Construction began on the Cleveland portion of the canal in 1825, and two years later, the section of the waterway linking Cleveland to Akron was completed. The first boat through 41 locks along those 37 miles arrived in Cleveland on July 4, 1827.
In 1832, the canal was completed to Portsmouth, linking it to the Ohio River. The total length of the canal was 308 miles. The financial records are ambiguous, but the total cost for the canal seems to have been somewhere between $4 million and $7 million.
The average speed of a canal boat was only three miles an hour, but it could carry ten tons of cargo, far exceeding the capability of wagons hobbling over poor roads in dense forests.
The realization that Cleveland was no longer an isolated wilderness settlement but a global port would come in a frightening fashion from a far distance.
A French ship sailing from China in 1831 disembarked some of its crew in Bordeaux, where they became ill. Soon a deadly plague spread across the countryside, killing many as it raged through the famous wine country.
Another ship, sailing for Quebec City, boarded passengers anxious to avoid the disease from Bordeaux. But it was too late. Some of the passengers had brought the plague with them, and when the ship reached its destination it discharged its sickly travelers into the city, spreading the disease that killed hundreds.Asiatic cholera was unknown in North America in 1832 and it spread at will.
Shipping traffic was heavy that year and the cholera quickly made its way to Montreal. A contemporary account noted that the same ship that brought the warning of the disease to Buffalo delivered the plague as well.
Officials in Cleveland, upon learning of the deadly infestation, took action at once and quarantined arriving vessels and passengers. A cholera hospital was set up on Whiskey Island, but despite the best efforts the sickness spread to the city.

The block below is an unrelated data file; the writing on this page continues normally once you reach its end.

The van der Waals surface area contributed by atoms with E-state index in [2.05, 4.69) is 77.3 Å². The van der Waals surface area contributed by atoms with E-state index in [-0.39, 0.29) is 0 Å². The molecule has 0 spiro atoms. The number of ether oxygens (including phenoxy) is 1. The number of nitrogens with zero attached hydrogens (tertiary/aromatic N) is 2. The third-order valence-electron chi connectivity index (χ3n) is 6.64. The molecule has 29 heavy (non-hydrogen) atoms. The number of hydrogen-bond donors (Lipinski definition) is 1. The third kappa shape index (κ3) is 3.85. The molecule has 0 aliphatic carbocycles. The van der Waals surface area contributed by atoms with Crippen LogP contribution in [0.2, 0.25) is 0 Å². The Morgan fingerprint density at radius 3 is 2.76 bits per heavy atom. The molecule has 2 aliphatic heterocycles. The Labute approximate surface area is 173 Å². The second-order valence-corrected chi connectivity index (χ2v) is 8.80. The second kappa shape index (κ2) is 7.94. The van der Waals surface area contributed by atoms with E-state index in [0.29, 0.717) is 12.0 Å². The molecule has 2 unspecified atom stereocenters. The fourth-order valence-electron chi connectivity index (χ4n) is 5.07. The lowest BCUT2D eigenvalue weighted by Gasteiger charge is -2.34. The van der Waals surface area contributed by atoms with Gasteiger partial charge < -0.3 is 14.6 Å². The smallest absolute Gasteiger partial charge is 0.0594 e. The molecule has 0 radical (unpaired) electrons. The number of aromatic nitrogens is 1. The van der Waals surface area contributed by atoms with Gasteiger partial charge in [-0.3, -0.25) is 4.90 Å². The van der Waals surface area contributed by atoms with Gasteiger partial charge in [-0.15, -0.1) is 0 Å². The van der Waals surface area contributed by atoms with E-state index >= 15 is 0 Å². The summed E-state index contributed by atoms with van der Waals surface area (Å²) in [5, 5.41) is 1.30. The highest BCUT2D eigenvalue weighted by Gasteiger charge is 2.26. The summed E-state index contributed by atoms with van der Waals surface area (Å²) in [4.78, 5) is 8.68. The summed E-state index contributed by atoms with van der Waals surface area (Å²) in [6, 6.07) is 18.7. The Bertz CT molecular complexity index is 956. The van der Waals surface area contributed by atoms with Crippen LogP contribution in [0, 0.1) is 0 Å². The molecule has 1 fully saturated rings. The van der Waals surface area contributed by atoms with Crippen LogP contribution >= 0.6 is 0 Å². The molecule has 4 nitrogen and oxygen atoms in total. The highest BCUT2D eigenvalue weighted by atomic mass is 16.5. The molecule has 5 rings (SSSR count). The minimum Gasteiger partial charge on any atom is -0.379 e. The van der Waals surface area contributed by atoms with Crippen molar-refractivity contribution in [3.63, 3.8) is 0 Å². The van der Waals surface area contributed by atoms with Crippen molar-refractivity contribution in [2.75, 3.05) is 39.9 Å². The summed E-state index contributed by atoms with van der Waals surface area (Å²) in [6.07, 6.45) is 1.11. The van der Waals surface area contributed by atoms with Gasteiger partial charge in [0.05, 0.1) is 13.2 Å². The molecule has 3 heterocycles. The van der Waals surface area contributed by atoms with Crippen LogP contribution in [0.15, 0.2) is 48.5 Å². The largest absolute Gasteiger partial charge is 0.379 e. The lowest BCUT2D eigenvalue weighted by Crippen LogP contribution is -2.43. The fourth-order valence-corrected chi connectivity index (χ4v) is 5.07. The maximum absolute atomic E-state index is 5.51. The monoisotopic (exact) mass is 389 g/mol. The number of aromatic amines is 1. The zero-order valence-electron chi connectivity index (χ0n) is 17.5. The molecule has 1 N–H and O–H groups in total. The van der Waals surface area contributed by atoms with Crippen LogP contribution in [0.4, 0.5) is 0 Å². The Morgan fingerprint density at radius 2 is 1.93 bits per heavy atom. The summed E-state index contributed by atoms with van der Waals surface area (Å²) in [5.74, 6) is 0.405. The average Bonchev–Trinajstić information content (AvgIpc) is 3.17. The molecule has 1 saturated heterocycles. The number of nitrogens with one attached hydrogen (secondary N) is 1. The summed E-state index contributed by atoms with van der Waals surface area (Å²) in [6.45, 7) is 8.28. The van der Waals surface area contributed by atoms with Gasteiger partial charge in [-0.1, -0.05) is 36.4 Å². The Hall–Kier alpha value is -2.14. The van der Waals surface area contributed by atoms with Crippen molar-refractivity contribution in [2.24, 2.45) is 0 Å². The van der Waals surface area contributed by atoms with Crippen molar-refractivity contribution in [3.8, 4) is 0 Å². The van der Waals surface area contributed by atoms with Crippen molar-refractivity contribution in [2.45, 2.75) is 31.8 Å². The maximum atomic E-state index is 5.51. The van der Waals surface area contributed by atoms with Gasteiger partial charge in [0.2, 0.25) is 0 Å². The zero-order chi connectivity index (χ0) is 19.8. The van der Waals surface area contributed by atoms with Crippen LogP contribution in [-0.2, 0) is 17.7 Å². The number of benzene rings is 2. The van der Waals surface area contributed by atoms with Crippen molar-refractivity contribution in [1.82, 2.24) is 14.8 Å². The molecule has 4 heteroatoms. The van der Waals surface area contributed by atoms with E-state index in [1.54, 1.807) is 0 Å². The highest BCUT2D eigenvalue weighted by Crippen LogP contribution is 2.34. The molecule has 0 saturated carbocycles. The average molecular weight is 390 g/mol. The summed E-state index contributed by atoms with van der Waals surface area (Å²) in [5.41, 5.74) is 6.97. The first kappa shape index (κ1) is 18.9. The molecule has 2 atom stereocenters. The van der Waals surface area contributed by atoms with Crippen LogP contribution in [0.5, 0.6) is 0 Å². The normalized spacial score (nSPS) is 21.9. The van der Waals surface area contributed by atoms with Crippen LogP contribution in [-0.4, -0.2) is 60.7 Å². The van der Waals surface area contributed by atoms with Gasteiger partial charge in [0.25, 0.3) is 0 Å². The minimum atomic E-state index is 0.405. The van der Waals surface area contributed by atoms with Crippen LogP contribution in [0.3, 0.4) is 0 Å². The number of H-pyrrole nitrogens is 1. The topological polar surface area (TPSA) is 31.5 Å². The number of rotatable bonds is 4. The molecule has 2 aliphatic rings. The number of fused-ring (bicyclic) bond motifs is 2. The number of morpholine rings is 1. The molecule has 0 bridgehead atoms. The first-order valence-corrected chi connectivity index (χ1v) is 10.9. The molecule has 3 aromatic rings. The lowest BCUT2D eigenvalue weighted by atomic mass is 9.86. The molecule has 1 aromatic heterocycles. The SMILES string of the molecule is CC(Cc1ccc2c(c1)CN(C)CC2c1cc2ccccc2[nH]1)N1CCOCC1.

People began to evacuate the town and return east. In a few weeks 50 were dead as the disease trailed off. Then it recurred and 14 men died in three days. Eventually, the plague subsided, but for the city it was a deadly initiation as a world port.
Still, the economic impact of the canal on Cleveland was staggering. In 1838 alone, some 2,400 ships had stopped in Cleveland’s harbor, handling $20 million worth of goods. Four years later the first shipment of iron ore arrived, setting the stage for the city to become a steel manufacturing hub.
With the canal completed and Cleveland linked to the east coast, the city’s population swelled to 6,000 in 1840 and continued to grow. The canal and the port slowly made Cleveland one of the most important cities in America.
By 1850, Cleveland’s population had grown to 17,034, largely because of the canal and the development of the port. The next year — just before the railroads began to take business from the canal — some 2.5 million bushels of wheat, 600,000 barrels of flour, a million bushels of corn and three million bushels of coal came through Cleveland via the canal. Some 11 million pounds of various merchandise was exported south from the city.
The canal’s most prosperous period was between 1852 and 1855, before the railroads began to eclipse it. The canal began a long decline following the Civil War as the rails began to expand the country westward. It finally ceased commercial operation in 1913 when disastrous flooding destroyed much of it.
At the height of operation, the waterway made Ohio the third most prosperous state in the union and ensured the future of Cleveland.
The canal was the economic engine that prepared the city for the industrial boom created by the Civil War and spurred Cleveland’s ascendency as a manufacturing center. This in turn poised business and entrepreneurial efforts for the golden age of industrialization that would create the wealth that would make Cleveland a center of commerce and culture.
Today some of the remains of the canal have been declared a National Historic Landmark. One of the more prominent sites is in Valley View, where a four-mile section containing three locks still exists and is managed by Cleveland Metroparks.
At the canal, one can pause and reflect that had it not been for the foresight and vigorous dedication of Alfred Kelly, Cleveland would have remained a sleepy township on the banks of Lake Erie instead of the mighty industrial center it became.